lives in the war. The war not only formed the Jewish State; it also changed the demography
of the region. For the first time in the 1900 years the Jewish formed a majority in their
own state.

On January 23, 1950 the Israeli parliament declared West Jerusalem as the capital on April
24 the Jordanian parliament incorporated the West Bank and East Jerusalem. On May 25, 1950
Britain, France and the USA jointly stated their opposition to the violation of 1949
armistice lines, and committed themselves to preventing an arms race in the region. All
the bordering Arab States remained in a state of war with Israel.

Meanwhile the Canal Zone had become a source of conflict between Egypt and the Suez Canal
Company runs by Britain and France. Israel attacked Egyptian positions in Gaza and the
Sinai on Oct 29; Britain and France then issued ultimatoms to both sides to withdraw from
the Canal. The three main consequences of the brief Suez war were: "i) diminution of
Britain's role in the region; ii) increasing ties between the Soviet Union and the radical
Arab States of Egypt, Syria and Iraq; and iii) a growing US role in the region, backing
Israel and conservative Arab states, partly to counter the Soviet Union's influence."*

From the Israeli Palestinian perspective, the war changed little. Israel demonstrated its
military ability, but its forced withdrawal from the Sinai showed up its diplomatic
weakness and left her with insecure borders. Furthermore Syria still bombarded settlements
from the Golan Heights. Palestinians realised that Egyptian supports alone could not help
win back-lost lands. The PLO ("Palestine Liberation Organisation- set up in 1964, calling
for the liberation of all Palestine by ‘armed struggle' "*) placed its forces under the
commands of Egypt Syria and Iraq, and Nasser closed the Gulf of Aqaha to Israeli shipping.
Israeli Foreign Minister Abba Eban told the UN it would break isolation by force if
necessary. Egypt and Jordan signed a joint defence pact and warned other nations against
supporting Israel. Iraqi forces moved through Jordan towards Israel. Early on the morning
of June 5, Israel launched a pre-emptive strike on Egyptian airfields; Jordanian moved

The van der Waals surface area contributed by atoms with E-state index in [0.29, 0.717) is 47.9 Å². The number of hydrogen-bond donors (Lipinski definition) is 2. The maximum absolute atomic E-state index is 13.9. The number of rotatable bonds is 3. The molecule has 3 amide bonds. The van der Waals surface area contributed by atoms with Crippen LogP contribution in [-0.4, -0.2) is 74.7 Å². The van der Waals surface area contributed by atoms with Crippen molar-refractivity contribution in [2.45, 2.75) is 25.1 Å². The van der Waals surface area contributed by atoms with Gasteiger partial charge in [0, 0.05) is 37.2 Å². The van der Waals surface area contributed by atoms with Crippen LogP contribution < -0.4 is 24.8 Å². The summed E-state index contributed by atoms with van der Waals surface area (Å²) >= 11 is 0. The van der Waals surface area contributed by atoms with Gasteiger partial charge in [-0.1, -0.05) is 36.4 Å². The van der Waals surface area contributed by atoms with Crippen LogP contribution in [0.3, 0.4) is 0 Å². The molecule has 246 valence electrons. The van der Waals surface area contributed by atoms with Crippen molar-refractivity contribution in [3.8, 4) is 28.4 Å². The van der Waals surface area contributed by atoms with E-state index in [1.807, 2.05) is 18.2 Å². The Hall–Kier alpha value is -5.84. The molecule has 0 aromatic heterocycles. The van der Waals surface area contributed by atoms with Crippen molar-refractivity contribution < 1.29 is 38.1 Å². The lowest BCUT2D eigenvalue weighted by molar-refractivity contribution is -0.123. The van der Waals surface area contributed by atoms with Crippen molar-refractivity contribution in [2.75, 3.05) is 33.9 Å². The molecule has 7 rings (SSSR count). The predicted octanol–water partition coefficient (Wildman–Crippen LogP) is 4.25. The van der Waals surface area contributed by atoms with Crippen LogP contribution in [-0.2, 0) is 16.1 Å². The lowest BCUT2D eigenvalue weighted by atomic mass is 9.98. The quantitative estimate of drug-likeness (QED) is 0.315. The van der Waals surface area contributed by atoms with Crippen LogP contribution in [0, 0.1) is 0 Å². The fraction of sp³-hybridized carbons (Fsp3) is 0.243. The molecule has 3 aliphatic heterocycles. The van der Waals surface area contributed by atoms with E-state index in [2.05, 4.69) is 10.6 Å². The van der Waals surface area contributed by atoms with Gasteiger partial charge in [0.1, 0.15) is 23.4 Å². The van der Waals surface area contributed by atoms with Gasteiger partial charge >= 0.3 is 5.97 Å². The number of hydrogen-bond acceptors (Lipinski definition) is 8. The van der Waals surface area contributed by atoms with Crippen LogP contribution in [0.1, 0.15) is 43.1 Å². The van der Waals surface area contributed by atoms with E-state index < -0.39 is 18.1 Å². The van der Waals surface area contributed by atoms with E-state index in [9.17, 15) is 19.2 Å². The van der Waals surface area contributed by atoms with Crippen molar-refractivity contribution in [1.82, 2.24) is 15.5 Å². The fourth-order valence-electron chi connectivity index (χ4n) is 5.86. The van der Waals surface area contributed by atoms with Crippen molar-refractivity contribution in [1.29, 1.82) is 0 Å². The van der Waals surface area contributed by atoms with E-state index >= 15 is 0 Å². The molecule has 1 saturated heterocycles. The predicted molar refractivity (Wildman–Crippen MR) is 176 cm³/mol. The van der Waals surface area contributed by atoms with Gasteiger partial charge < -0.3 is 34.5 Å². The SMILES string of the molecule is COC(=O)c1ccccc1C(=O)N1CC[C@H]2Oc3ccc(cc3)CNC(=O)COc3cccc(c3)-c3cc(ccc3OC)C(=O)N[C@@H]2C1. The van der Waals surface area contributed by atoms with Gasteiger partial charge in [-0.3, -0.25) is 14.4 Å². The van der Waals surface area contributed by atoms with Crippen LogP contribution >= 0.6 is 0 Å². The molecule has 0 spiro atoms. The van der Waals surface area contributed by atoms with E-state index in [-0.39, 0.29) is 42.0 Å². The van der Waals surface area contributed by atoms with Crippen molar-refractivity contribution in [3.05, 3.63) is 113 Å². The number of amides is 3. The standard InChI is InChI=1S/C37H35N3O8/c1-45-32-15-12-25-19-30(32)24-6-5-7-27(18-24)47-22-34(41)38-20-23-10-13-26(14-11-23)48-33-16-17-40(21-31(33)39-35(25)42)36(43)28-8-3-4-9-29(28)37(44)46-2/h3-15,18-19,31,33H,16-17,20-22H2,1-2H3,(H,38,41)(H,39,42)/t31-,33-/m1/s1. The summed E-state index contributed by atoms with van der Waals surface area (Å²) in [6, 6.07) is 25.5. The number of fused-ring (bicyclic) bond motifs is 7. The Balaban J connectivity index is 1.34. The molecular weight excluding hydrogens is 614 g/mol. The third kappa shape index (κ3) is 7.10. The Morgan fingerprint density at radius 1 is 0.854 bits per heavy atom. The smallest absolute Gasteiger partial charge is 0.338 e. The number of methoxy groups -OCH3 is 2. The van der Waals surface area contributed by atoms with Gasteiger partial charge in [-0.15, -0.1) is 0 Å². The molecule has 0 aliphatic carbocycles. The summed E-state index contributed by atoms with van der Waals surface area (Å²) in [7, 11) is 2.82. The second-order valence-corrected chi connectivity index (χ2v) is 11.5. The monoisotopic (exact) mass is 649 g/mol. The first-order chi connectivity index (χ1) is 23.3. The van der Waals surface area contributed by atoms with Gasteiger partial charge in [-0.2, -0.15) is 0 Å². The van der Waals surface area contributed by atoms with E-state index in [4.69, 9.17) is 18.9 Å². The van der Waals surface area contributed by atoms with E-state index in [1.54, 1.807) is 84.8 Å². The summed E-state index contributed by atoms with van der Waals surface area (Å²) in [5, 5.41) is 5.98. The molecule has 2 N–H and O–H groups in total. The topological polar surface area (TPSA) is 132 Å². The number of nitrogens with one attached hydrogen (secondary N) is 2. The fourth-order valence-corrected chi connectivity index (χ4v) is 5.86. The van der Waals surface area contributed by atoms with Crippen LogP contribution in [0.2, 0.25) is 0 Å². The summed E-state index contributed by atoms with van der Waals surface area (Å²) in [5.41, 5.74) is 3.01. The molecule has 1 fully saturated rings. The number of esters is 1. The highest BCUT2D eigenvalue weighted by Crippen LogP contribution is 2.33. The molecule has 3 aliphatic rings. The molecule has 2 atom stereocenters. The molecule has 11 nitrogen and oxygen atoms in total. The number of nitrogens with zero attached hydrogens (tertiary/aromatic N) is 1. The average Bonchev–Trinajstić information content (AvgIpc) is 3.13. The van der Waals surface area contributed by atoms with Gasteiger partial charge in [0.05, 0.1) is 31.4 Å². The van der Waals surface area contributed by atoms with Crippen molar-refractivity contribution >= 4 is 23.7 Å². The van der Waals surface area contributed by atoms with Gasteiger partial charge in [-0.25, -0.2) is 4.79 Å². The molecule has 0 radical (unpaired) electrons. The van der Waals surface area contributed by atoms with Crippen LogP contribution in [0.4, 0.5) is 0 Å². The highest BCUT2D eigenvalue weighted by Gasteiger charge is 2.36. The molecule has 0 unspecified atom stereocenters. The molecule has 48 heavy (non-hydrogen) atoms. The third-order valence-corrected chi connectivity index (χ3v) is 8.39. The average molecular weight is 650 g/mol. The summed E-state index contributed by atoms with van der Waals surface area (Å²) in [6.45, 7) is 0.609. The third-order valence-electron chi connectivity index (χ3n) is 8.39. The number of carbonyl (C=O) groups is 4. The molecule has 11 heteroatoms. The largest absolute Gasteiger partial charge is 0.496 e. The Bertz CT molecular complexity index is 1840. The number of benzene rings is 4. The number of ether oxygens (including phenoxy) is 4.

against Israel. Thus began the Six-Day War.

Israel had "i) captured the Gaza Strip and the entire Sinai peninsula up to the Suez
Canal; ii) gained control of East Jerusalem iii) captured the Golan Heights in the north
from Syria."* Israeli forces now occupied more than three times as much territory as they
did post 1948. The Arab world, however, shocked by the extent of their defeat, resolved
not to negotiate with Israel.

On November, 22 the UN Secretary Council unanimously adopted Resolution 242 proposed by
Britain demanding: "i) Israeli withdrawal from occupied territories; ii) mutual respect
for the sovereignty of all states in the area with secure boundaries; iii) freedom of
navigation in international waterways; iv) a just settlement of the refugee problem and v)
demilitarized zones."* Both Israel and the frontline Arab states (except Syria) accepted
the resolution, though disagreed over the definition of Israeli withdrawal. The PLO
rejected the Resolution, as it made no mention of Palestinian national rights.

Meanwhile a "War of Attrition"* begun with Israel around the Suez Canal and costing 177
Israeli lives and 681 Fedayeen casualties in 1968. By summer 1971 all Fedayeen were
expelled from the kingdom and fled to Syria and Lebanon after the eleven day "Black
September" conflict. In revenge Fedayeen killed the Jordanian premier, Wasfi al-Tal.

By September 1975 Israel had withdrawn a further 40 kilometres in the Sinai creating a UN
demilitarized buffer zone. Both sides promised to not use force and non-military cargoes
en route to Israel could again travel the canal. In return the USA promised to help Israel
militarily and economically, to discuss with her over a Geneva peace conference and
general Middle East settlement and finally not to deal with a PLO under its "present
orientation".

The two years that followed the war saw new and apparently contradictory trends emerge:
"i) the willingness of Arab states to negotiate disengagement's agreements with Israel ii)
Arab use of the oil weapon to punish pro-Israeli Western States iii) increased Palestinian
terrorism."* Arab states restricted the flow of oil to most western nations, thus forcing